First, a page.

Most wet market stall holders have no plans to hand over business to children

At Toa Payoh West Market and Food Centre, the narrow aisles are packed with stalls selling fresh meat, seafood, joss sticks, jade bangles and ornamental fish.

Many stallholders are well into their 60s and 70s, and have been in the same trade most of their lives.

Nearly all those that The Sunday Times spoke to said they have no plans to hand over the business to their children. When they retire, they will simply close shop.

"That happened to the couple who were next door - they worked until they were in their 80s," said Madam Tay Geok Hua, 68, who sells dried foods, preserved vegetables and fresh beancurd at Huat Kueh, Kuay Teow Mee. "They gave up the stall because there was no one to take over from them."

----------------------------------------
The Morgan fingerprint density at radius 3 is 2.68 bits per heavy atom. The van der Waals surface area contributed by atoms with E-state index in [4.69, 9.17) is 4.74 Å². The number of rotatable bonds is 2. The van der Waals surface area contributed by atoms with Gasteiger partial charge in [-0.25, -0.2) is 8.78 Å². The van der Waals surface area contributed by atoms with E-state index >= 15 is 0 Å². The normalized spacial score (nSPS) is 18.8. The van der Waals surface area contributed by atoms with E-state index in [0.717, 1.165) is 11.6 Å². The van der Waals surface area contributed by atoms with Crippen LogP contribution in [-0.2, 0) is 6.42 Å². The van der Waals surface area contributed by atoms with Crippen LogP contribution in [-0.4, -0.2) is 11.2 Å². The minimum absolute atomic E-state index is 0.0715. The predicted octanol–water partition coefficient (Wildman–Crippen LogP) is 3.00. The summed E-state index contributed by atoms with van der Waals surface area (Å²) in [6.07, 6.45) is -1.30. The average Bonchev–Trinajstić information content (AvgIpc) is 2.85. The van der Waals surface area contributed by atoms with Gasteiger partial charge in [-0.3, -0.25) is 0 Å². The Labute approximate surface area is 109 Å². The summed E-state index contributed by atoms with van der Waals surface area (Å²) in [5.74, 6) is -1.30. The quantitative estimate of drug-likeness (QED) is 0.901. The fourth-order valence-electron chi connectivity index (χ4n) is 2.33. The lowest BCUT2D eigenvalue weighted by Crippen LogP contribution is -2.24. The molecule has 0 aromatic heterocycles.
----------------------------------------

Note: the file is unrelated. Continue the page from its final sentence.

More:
This is amid a falling number of hawkers licensed under the National Environment Agency who sell sundries and market produce in the past decade. The figure was 8,761 in 2006 but it dropped 9.8 per cent to 7,901 last year.

Madam Tay, who has run the stall with her husband for around 40 years, said she plans to retire in a couple of years herself. After all, she said, her children are already grown up and have jobs of their own. "I get up at 1am to prepare for the next day - to peel the beansprouts and so on," she said in Mandarin. "I sleep in the afternoon and when I get up, I start all over again. It's not an easy life."

The same goes for Madam Teo Swee, who rents a poultry stall that she started 40 years ago to support her four children after her husband died. For her, the stall represents a lifetime's worth of work.

"I would want to pass it on to my children, but they wouldn't want to work here," she said.

Linette Lai